Fifteen-year-old Braden Wilson was frightened of Covid-19. He was careful to wear masks and only left his house, in Simi Valley, California, for things like orthodontist checkups and visits with his grandparents nearby.
But somehow, the virus found Braden. It wreaked ruthless damage in the form of an inflammatory syndrome that, for unknown reasons, strikes some young people, usually several weeks after infection by the coronavirus.
Doctors at Children’s Hospital Los Angeles put the teenager on a ventilator and a heart-lung bypass machine. But they could not stop his major organs from failing. On Jan. 5, “they officially said he was brain-dead,” his mother, Amanda Wilson, recounted, sobbing. “My boy was gone.”
Doctors across the country have been seeing a striking increase in the number of young people with the condition Braden had, which is called Multisystem Inflammatory Syndrome in Children or MIS-C. Even more worrisome, they say, is that more patients are now very sick than during the first wave of cases, which alarmed doctors and parents around the world last spring.
“We’re now getting more of these MIS-C kids, but this time, it just seems that a higher percentage of them are really critically ill,” said Dr. Roberta DeBiasi, chief of infectious diseases at Children’s National Hospital in Washington, D.C. During the hospital’s first wave, about half the patients needed treatment in the intensive care unit, she said, but now 80-90% do.
The reasons are unclear. The surge follows the overall spike of Covid cases in the United States after the winter holiday season, and more cases may simply increase the chances for severe disease to emerge. So far, there’s no evidence that recent coronavirus variants are responsible, and experts say it is too early to speculate about any effect of variants on the syndrome.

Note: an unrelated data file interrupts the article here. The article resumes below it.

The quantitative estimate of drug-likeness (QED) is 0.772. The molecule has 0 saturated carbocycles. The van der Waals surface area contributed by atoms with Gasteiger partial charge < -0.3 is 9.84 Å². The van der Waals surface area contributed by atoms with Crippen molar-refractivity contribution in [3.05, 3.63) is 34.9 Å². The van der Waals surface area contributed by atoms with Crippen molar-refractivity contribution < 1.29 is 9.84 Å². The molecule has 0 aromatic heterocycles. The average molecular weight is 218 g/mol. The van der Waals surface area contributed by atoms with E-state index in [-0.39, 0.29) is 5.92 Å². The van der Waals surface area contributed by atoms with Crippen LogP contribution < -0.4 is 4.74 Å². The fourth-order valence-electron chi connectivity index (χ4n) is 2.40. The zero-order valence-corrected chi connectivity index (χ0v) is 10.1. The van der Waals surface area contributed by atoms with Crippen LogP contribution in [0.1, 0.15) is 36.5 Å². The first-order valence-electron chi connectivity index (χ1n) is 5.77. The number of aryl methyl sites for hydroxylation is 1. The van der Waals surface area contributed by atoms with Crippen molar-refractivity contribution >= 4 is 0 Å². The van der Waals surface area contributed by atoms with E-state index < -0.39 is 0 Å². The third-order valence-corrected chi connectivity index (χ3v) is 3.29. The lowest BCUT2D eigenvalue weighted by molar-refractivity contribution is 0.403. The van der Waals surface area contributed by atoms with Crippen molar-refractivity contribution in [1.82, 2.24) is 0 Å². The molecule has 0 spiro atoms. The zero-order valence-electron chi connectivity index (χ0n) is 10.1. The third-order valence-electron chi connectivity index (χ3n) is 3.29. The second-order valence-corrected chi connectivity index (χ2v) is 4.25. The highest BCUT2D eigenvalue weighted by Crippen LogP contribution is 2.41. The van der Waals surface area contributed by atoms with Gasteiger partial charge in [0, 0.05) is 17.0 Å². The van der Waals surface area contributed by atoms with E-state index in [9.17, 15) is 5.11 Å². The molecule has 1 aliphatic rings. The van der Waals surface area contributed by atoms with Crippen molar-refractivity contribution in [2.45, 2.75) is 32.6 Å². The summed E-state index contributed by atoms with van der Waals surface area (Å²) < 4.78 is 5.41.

The condition remains rare. The latest numbers from the Centers for Disease Control and Prevention show 2,060 cases in 48 states, Puerto Rico and the District of Columbia, including 30 deaths. The median age was 9, but infants to 20-year-olds have been afflicted. The data, which is complete only through mid-December, shows the rate of cases has been increasing since mid-October.
While most young people, even those who became seriously ill, have survived and gone home in relatively healthy condition, doctors are uncertain whether any will experience lingering heart issues or other problems.
“We really don’t know what will happen in the long term,” said Dr. Jean Ballweg, medical director of pediatric heart transplant and advanced heart failure at Children’s Hospital & Medical Center in Omaha, Nebraska, where from April through October, the hospital treated about two cases a month, about 30% of them in the ICU. That rose to 10 cases in December and 12 in January, with 60% needing ICU care — most requiring ventilators. “Clearly, they seem to be more sick,” she said.
Symptoms of the syndrome can include fever, rash, red eyes, or gastrointestinal problems. Those can progress to heart dysfunction, including cardiogenic shock, in which the heart cannot squeeze enough to pump blood sufficiently. Some patients develop cardiomyopathy, which stiffens the heart muscle, or abnormal rhythm. Ballweg said one 15-year-old at her hospital needed a procedure that functioned as a temporary pacemaker.
Hospitals say most patients test positive for Covid antibodies that indicate the previous infection, but some patients also test positive for active infection. Many children were previously healthy and had few or no symptoms from their initial Covid infection.
Doctors are uncertain which factors predispose children to the syndrome. Dr. Jane Newburger, associate chief for academic affairs in Boston Children’s Hospital’s cardiology department, who is a leader of a nationwide study, said patients with obesity and some older children seem to fare worse.